Susan Sarandon: Cause Celebrity

Susan Sarandon has become as well known for her liberal politics as for her film roles. Is that why her latest film is an all-singing, all-dancing musical? James Mottram finds out

It's a wonder Susan Sarandon is still standing. A natural successor to such campaigners as Vanessa Redgrave and Jane Fonda, the liberal actress has faced more pot-shots than a battery of clay pigeons. If it's not the Democrats and Republicans knocking her for supporting the independent candidate Ralph Nader during the 2000 US presidential elections, then it's the
South Park creators Trey Parker and Matt Stone mocking her and Tim Robbins, her long-time partner, in the puppet-powered satire,
Team America: World Police. "Your powers have been weakened by time, Miss Sarandon," her marionette likeness is told as it is blown from a balcony. The truth is, as Sarandon approaches her 60th birthday this autumn, she is anything but frail. "I've been through
Celebrity Death Match and I survived that!" she smiles, referring to the cult MTV show that pitted animated versions of her and Robbins against Warren Beatty and Annette Bening. "I've been on lots of things where I make fun of myself."

In town to promote her latest film, Romance & Cigarettes, Sarandon is sitting in the shade in the lush gardens of a luxury Venetian hotel, wearing a green crêpe dress, white trainers and a chunky gold bracelet. Witty and wise in equal measure, she is keen to prove that she has a sense of humour as well as a keen conscience. Yet she can't resist a dig at Team America, which she feels showed a "lack of sophistication" in its choice of who to pick on. "I thought it was one-dimensional to kill off all the actors who were activists, rather than people who, in my mind, would be better served as targets. I don't understand why they didn't kill off right-wing activists. It seems that only right-wing actors can become political figures. Progressive actors are never allowed to run for office. It's all those bad actors that get into politics!"

Sarandon, of course, is anything but a bad actor. Nominated five times for an Oscar, she finally won Best Actress in 1996 for her role as a nun who befriends a Death Row inmate in Robbins's Dead Man Walking. "Anything to kill my sex appeal, and my career, I've done," she laughs. "I can't account for it." It was a supreme irony to win the award for such a chaste role, for Sarandon had made a career out of playing characters defined by their sexuality. In Louis Malle's Pretty Baby, she played a New Orleans prostitute who abandons her child. Then there was the vampire movie The Hunger, which featured Sarandon in an infamous love scene with Catherine Deneuve. After she reignited her career at 42 by playing a sizzling baseball groupie in 1988's Bull Durham, she got to play a leggy coke-fiend ( Light Sleeper), a femme fatale ( Twilight) and, most famously, her Oscar-nominated feminist icon Louise ( Thelma and Louise).

A former model, Sarandon appears at least a decade younger than she is - aided by skin that is remarkably free of wrinkles and that sassy crop of red hair. While Sarandon is entirely at ease with her sexual allure, she claims never to have focused on her looks. "In the early part of my career, I lost a job because my teeth were too small," she says. "So pretty early on, you learn to live with rejection." Yet it's more than that. There is a youthful zest to Sarandon that makes her a sensual being. While she tells me her children have been downloading tracks by Keane and The Killers on to her iPod, I suspect that it's being with a man 12 years her junior that has invigorated her. It's no coincidence that she met Robbins on Bull Durham at an age when most actresses would have been heading for early retirement in Hollywood. "I don't know how I've survived," she says. "I've done everything wrong."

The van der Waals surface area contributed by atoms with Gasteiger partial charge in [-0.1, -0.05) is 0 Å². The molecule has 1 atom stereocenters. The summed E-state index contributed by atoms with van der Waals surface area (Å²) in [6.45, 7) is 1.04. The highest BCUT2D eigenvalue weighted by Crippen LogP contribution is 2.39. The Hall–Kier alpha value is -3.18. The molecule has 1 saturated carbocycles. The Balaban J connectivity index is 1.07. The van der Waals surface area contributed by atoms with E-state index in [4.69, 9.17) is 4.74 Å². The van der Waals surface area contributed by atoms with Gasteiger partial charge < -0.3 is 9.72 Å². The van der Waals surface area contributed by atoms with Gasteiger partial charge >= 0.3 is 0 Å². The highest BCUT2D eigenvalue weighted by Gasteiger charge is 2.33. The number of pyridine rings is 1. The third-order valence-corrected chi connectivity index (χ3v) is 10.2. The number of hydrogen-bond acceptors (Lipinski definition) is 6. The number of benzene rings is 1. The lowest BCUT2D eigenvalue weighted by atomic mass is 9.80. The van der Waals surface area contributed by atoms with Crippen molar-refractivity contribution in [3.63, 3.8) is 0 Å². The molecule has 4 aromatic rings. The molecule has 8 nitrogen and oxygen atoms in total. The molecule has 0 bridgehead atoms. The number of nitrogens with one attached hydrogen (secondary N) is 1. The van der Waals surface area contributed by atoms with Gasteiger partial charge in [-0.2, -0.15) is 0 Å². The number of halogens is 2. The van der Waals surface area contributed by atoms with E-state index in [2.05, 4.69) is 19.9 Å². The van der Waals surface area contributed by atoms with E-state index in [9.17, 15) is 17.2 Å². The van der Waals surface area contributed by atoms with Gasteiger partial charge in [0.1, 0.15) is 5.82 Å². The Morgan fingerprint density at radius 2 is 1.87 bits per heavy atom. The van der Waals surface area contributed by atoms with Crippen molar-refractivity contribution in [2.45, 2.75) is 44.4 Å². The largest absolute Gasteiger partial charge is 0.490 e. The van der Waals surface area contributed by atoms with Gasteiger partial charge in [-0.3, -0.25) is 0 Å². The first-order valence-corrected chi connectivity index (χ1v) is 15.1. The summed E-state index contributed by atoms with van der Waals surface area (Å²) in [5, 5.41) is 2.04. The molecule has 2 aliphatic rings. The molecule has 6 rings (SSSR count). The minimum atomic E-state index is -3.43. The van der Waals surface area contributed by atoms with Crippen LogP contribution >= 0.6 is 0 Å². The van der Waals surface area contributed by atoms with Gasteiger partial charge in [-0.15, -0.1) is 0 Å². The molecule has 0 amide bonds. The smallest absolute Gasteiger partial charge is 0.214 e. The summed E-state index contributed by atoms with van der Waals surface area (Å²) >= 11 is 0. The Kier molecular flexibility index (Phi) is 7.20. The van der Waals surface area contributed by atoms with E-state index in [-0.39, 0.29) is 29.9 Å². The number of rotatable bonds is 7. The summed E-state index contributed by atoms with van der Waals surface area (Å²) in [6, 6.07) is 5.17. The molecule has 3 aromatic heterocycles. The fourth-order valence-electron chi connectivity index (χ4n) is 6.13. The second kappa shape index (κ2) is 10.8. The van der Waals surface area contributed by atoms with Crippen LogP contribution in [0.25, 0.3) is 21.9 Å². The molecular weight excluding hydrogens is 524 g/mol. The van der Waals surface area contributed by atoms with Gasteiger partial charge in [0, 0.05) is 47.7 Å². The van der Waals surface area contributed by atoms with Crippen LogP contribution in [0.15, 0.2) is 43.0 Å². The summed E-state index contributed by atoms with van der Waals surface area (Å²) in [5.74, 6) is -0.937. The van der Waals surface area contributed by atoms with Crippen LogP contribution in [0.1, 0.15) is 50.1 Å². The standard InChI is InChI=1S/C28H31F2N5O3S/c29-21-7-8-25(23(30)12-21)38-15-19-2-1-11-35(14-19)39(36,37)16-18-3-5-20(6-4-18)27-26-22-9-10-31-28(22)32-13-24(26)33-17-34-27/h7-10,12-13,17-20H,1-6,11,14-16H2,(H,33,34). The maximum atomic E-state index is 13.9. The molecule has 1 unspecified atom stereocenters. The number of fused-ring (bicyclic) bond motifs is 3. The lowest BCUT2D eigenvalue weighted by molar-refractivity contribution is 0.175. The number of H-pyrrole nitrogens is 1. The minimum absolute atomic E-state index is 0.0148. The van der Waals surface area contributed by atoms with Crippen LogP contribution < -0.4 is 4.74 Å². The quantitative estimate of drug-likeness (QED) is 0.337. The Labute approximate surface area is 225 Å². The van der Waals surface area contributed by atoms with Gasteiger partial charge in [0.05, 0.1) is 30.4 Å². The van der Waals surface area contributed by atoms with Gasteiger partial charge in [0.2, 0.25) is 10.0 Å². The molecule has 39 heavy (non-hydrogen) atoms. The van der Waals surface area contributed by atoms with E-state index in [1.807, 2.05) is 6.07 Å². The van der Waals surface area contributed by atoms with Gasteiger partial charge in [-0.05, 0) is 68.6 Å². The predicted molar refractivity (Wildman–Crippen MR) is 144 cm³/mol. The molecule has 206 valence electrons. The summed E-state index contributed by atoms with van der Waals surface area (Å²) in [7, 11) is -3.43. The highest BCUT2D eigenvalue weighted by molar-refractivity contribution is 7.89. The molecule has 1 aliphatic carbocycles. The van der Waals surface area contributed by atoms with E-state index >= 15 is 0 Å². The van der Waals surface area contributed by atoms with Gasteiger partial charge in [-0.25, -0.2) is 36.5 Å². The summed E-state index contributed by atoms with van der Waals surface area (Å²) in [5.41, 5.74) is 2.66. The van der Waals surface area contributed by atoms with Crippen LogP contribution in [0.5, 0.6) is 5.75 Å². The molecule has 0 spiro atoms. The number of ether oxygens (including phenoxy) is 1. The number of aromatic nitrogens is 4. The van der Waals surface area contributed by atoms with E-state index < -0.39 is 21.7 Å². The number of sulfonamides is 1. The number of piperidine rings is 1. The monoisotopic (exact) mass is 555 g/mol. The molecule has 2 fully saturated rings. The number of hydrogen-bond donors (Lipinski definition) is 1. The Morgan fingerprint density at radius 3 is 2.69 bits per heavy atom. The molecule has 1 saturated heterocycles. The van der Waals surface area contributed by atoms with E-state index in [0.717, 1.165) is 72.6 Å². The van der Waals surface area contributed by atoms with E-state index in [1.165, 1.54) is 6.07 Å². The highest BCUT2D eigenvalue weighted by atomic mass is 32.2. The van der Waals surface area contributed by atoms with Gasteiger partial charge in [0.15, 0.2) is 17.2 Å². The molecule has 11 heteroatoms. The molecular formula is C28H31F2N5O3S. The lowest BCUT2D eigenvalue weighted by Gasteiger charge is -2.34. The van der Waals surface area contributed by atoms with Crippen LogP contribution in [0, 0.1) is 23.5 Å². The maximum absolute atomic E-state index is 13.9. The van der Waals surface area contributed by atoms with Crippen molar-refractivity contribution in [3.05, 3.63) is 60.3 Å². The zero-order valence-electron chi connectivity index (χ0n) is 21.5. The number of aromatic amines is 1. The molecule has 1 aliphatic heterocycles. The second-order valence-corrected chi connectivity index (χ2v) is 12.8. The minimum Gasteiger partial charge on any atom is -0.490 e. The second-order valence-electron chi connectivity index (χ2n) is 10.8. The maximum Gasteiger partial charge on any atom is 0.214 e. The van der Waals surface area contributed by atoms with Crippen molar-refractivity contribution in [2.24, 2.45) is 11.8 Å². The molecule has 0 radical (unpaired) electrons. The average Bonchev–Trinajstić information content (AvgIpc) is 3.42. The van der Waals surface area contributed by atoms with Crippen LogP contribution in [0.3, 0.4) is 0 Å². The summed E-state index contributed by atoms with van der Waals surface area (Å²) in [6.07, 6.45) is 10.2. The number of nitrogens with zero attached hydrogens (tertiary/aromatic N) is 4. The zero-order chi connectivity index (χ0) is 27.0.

You could be forgiven for thinking she's referring to the 1993 Academy Awards ceremony, when she and Robbins hijacked the show to speak out on behalf of HIV-positive Haitian refugees interned at Guantanamo Bay who were on hunger strike. "I wasn't raised to stop the conversation," she says. "I was raised as a dutiful little Catholic girl - people were screaming at us from the wings. Just thinking about it now traumatises me! There was nothing to read, and we fought over what we were going to say and the words to use to try to do it as quickly as possible. I guess that's the most concrete example of being inappropriate and getting something accomplished. You just never have any idea how your words affect people - for better or for worse. You just know that if you go home and you haven't said anything when you had an opportunity, it's much worse. On your deathbed, those are the moments you regret."

While the Haitian prisoners were released the next day, a massive backlash followed, from sack-loads of "homophobic and racist" hate-mail to a ludicrous two-year ban from the Oscars (which was lifted when she was nominated for her role in The Client). It was not the first time she and Robbins had felt isolated in Hollywood. "During the Gulf war, we asked questions when a lot of people weren't, and that was a very scary, lonely time," she recalls, her eyes widening like an owl's. "It is definitely clear that people were afraid to question that war, or even to ask why we were in it. No one was talking to anybody. I know that that was a very unpopular phase, and I have to admit that, looking around, there were not the people I expected to be there."

If anything keeps Sarandon's value-system intact, it's her family. She and Robbins live in New York with their two sons, Jack, 16, and Miles, 13, as well as Sarandon's 20-year-old daughter, Eva, from her time with the Italian director Franco Amurri. It's not hard to imagine her children soon following their mother, who was even arrested for disorderly conduct in 1999 after the shooting of an unarmed African immigrant by four policemen.